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David Baxter PhD

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Sustained-Release Bupropion or Buspirone May Augment Citalopram Response
March 23, 2006
by Laurie Barclay, MD, Medscape

Patients with depression not responding adequately to citalopram may respond to the addition of either bupropion or buspirone, with the former having certain advantages, according to the results of a randomized study reported in the March 23 issue of The New England Journal of Medicine.

"Although clinicians frequently add a second medication to an initial, ineffective antidepressant drug, no randomized controlled trial has compared the efficacy of this approach," write Madhukar H. Trivedi, MD, from the University of Texas Southwestern Medical Center in Dallas, and colleagues from the Sequenced Treatment Alternatives to Relieve Depression (STAR*D) Study Team. "Buspirone, a partial agonist at the postsynaptic 5-hydroxytryptamine1A (5-HT1A) receptor, enhances the activity of SSRIs [selective serotonin reuptake inhibitors] through the 5-HT1A receptors. In contrast, sustained-release bupropion appears to produce antidepressant effects by blocking the reuptake of dopamine and norepinephrine. Buspirone is not viewed as an antidepressant monotherapeutic agent, whereas sustained-release bupropion is."

STAR*D enrolled adult outpatients who had nonpsychotic major depressive disorder without remission despite a mean of 11.9 weeks of citalopram therapy at a mean final dose of 55 mg/day. Participants were randomized to receive augmentation with sustained-release bupropion at a dose of up to 400 mg/day (n = 565) or buspirone at a dose of up to 60 mg/day (n = 286).

The primary outcome was remission of symptoms at the end of the study, defined as a score of 7 or less on the 17-item Hamilton Rating Scale for Depression (HRSD-17). Raters blinded to treatment assignment obtained HRSD-17 scores by telephone. Secondary outcomes were remission at the end of the study, defined as a score of less than 6 on the 16-item Quick Inventory of Depressive Symptomatology?Self-Report (QIDS-SR-16), and response, defined as a reduction in baseline QIDS-SR-16 scores of at least 50%.

The sustained-release bupropion and buspirone groups had similar rates for HRSD-17 remission (39.0% vs 32.9%), QIDS-SR-16 remission (39.0% vs 32.9%), and QIDS-SR-16 (31.8% vs 26.9%) response. Compared with buspirone, however, sustained-release bupropion was associated with a greater reduction from baseline in QIDS-SR-16 scores (25.3% vs 17.1%; P < .04), a lower QIDS-SR-16 score at the end of the study (8.0 vs 9.1; P < .02), and a lower dropout rate due to intolerance (12.5% vs 20.6%; P < .009).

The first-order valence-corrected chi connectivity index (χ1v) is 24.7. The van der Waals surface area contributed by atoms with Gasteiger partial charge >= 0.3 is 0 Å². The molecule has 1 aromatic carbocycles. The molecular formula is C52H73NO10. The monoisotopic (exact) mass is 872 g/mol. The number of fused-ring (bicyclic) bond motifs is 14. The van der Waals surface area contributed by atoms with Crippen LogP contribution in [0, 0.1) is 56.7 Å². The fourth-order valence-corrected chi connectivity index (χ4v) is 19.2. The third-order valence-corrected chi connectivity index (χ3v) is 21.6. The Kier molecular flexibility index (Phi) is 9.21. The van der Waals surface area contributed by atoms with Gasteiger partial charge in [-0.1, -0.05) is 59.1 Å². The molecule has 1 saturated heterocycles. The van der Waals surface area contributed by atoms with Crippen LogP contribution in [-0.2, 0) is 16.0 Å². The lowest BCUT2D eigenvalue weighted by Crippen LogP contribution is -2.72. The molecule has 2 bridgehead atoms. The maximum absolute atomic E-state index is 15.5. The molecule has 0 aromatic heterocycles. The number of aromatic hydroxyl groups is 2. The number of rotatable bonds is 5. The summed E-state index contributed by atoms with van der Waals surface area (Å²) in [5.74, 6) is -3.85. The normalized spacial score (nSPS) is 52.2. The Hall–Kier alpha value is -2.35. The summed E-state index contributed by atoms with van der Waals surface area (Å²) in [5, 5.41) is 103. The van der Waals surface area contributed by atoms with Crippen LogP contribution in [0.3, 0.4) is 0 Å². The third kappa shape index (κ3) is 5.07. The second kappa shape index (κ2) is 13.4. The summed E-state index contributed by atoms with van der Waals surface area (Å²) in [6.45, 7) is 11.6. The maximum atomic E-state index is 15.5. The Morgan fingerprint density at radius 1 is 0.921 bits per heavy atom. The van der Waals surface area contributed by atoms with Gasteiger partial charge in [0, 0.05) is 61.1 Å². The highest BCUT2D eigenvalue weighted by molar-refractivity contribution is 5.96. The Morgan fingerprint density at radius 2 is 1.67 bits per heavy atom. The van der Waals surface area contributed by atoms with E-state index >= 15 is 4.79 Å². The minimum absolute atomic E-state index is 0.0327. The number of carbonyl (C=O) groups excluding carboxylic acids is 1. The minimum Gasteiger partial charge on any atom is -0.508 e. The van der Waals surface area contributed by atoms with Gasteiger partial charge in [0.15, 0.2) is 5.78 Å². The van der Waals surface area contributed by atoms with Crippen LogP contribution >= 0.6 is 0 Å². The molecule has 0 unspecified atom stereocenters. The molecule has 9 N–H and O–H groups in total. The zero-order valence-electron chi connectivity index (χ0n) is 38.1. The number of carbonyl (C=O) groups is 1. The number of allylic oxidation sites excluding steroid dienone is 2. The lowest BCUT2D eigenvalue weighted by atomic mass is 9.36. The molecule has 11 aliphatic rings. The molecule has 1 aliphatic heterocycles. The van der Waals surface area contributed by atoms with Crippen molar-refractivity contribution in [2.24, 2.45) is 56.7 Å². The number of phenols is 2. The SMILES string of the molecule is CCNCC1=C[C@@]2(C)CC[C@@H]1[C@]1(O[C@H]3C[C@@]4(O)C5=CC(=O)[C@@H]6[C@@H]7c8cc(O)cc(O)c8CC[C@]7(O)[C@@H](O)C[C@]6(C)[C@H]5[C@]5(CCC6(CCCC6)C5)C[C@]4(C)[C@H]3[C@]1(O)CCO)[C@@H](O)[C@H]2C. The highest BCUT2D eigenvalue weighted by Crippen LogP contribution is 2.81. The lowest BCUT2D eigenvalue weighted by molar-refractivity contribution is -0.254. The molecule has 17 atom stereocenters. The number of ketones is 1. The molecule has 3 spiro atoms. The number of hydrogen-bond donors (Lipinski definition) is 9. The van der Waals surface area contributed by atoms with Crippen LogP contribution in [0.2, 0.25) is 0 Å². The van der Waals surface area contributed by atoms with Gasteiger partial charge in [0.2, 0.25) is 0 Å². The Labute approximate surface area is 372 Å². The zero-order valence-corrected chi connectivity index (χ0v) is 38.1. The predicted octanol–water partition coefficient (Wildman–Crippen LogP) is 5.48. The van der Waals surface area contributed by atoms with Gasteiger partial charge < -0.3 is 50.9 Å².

"Augmentation of citalopram with either sustained-release bupropion or buspirone appears to be useful in actual clinical settings," the authors write. "Augmentation with sustained-release bupropion does have certain advantages, including a greater reduction in the number and severity of symptoms and fewer side effects and adverse events."

Study limitations include lack of placebo, unblinded delivery of treatment, and inability to exclude spontaneous remission, the nonspecific effects of treatment, or the extended use of citalopram alone as the likely explanation for these findings.

"Factors to be considered when selecting augmentation treatments include efficacy, tolerability, burden of side effects, interactions among drugs, dosing convenience, adherence, and cost," the authors conclude. "These results do raise the question of whether to use augmentation agents (or other treatment combinations) as first-line treatment in an attempt to achieve greater remission rates sooner in more patients than with SSRIs alone."

See also Change in Antidepressants May Beat Depression[/ur]
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